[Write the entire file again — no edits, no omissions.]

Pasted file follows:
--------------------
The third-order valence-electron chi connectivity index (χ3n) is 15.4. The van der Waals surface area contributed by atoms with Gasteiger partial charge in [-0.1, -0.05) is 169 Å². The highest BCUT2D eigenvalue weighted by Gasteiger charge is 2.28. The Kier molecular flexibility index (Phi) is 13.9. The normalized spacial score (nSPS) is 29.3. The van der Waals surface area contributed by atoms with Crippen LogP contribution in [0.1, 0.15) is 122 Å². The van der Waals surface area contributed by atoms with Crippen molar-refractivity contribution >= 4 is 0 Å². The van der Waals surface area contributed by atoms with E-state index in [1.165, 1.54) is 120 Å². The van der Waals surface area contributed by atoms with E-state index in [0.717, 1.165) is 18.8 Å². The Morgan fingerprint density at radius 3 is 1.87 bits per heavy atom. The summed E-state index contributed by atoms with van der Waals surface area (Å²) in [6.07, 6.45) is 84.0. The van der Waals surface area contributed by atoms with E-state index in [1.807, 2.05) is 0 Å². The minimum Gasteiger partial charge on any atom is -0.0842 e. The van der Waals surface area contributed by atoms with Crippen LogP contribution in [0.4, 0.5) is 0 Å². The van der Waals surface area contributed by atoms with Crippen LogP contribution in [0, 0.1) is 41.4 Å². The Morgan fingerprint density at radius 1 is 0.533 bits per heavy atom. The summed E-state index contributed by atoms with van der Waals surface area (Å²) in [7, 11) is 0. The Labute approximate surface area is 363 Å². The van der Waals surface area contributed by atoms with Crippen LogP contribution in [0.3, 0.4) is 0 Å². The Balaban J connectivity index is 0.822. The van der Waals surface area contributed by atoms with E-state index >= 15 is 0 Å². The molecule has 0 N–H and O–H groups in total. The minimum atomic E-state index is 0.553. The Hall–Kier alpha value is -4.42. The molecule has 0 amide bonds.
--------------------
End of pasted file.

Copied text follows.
The third-order valence-electron chi connectivity index (χ3n) is 15.4. The van der Waals surface area contributed by atoms with Gasteiger partial charge in [-0.1, -0.05) is 169 Å². The highest BCUT2D eigenvalue weighted by Gasteiger charge is 2.28. The Kier molecular flexibility index (Phi) is 13.9. The normalized spacial score (nSPS) is 29.3. The van der Waals surface area contributed by atoms with Crippen LogP contribution in [0.1, 0.15) is 122 Å². The van der Waals surface area contributed by atoms with Crippen molar-refractivity contribution >= 4 is 0 Å². The van der Waals surface area contributed by atoms with E-state index in [1.165, 1.54) is 120 Å². The van der Waals surface area contributed by atoms with E-state index in [0.717, 1.165) is 18.8 Å². The Morgan fingerprint density at radius 3 is 1.87 bits per heavy atom. The summed E-state index contributed by atoms with van der Waals surface area (Å²) in [6.07, 6.45) is 84.0. The van der Waals surface area contributed by atoms with E-state index in [1.807, 2.05) is 0 Å². The minimum Gasteiger partial charge on any atom is -0.0842 e. The van der Waals surface area contributed by atoms with Crippen LogP contribution in [0.4, 0.5) is 0 Å². The van der Waals surface area contributed by atoms with Crippen LogP contribution in [0, 0.1) is 41.4 Å². The Morgan fingerprint density at radius 1 is 0.533 bits per heavy atom. The summed E-state index contributed by atoms with van der Waals surface area (Å²) in [7, 11) is 0. The Labute approximate surface area is 363 Å². The van der Waals surface area contributed by atoms with Crippen LogP contribution in [0.3, 0.4) is 0 Å². The Balaban J connectivity index is 0.822. The van der Waals surface area contributed by atoms with E-state index >= 15 is 0 Å². The molecule has 0 N–H and O–H groups in total. The minimum atomic E-state index is 0.553. The Hall–Kier alpha value is -4.42. The molecule has 0 amide bonds.